Reform and Conservative leaders in Israel say that in Elon they have a willing dialogue partner and a politician willing to help smooth the path when their congregations run up against bureaucratic walls in Israel. Elon’s brother, Ari, has served as a teacher at the Reconstructionist Rabbinical College in Philadelphia and is active in liberal religious causes in Israel.

But such credentials, Weiman-Kelman said, tell only one side of the story: Despite Elon’s willingness to cross religious boundaries, the tourism minister has often joined his party and government in voting to preserve the Orthodox monopoly in Israel.

In a recent interview at the offices of the Forward, Elon attempted to explain his views on religious pluralism and the role of the non-Orthodox in Israel.

“If a community wants to have Reform and wants my assistance, they will get it like everybody else,” Elon said. “If it will be natural, if the majority … in Israel feel more at home in this type of synagogue, then that’s what will be.”

Elon, however, said that he doubted whether Reform or Conservative Judaism would ever catch on in Israel, where the bulk of Jews tend to identify as either Orthodox or secular. But the tourism minister also criticized Israel’s Orthodox political parties, arguing that they have been bad for both religion and politics in Israel. He noted that his political home, Moledet, is a secular right-wing movement.

“We have enough [problems] and because of it, frankly, I will not encourage one of the ways, even the Orthodox,” Elon said. “Time will show in which phase the Jewish people will have in Israel. It won’t be like the shtetl [in Europe], it won’t be like it was in Yemen, and it won’t be like it is in America. It will be something new.”

Elon received praise for his work on the new travel campaign from Reform and Conservative leaders in the United States, though several downplayed the relevance of pluralism issues.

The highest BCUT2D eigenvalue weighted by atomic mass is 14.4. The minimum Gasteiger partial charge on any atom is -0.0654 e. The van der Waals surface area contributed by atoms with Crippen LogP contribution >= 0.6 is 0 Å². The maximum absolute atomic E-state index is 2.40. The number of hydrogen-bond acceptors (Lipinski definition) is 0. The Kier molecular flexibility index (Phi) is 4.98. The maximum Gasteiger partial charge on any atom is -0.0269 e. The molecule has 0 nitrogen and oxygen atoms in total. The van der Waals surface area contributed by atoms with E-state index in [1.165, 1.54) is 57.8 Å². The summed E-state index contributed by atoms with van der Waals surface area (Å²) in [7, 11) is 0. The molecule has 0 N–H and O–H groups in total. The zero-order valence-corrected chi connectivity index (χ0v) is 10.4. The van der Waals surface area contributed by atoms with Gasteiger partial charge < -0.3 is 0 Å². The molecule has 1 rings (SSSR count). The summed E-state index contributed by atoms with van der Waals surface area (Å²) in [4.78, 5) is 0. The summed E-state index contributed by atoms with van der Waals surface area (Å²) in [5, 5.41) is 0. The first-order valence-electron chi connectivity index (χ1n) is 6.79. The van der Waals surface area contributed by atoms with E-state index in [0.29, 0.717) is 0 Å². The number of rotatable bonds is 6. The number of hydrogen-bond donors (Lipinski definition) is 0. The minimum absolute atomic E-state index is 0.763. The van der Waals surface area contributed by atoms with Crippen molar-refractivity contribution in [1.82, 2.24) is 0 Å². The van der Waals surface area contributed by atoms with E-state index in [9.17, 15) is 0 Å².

“When it comes to love for the State of Israel and support of American Jews for the state and the people of Israel, the minister of tourism and our movement agree,” said Rabbi Ammiel Hirsch, executive director of ARZA, the Association of Reform Zionists of America. He added that his movement’s support for the “Go Israel” campaign would not preclude vocal opposition to Israeli policies upholding Orthodox supremacy.

Hirsch estimated that Reform congregations would reach approximately 100,000 families through the pledge card campaign. Rabbi Jerome Epstein, executive vice president of United Synagogue of Conservative Judaism, said that he expected all 775 of his group’s member congregations to participate.

Epstein said Elon’s efforts were critically important to the success of the program, but added that “he’s not uniting the different movements.” The idea for the program, Epstein added, originated in the United States.

Despite such caveats, Epstein and Hirsch described the Israeli government’s partnership with the synagogue movements as an important precedent that bodes well for future interdenominational efforts.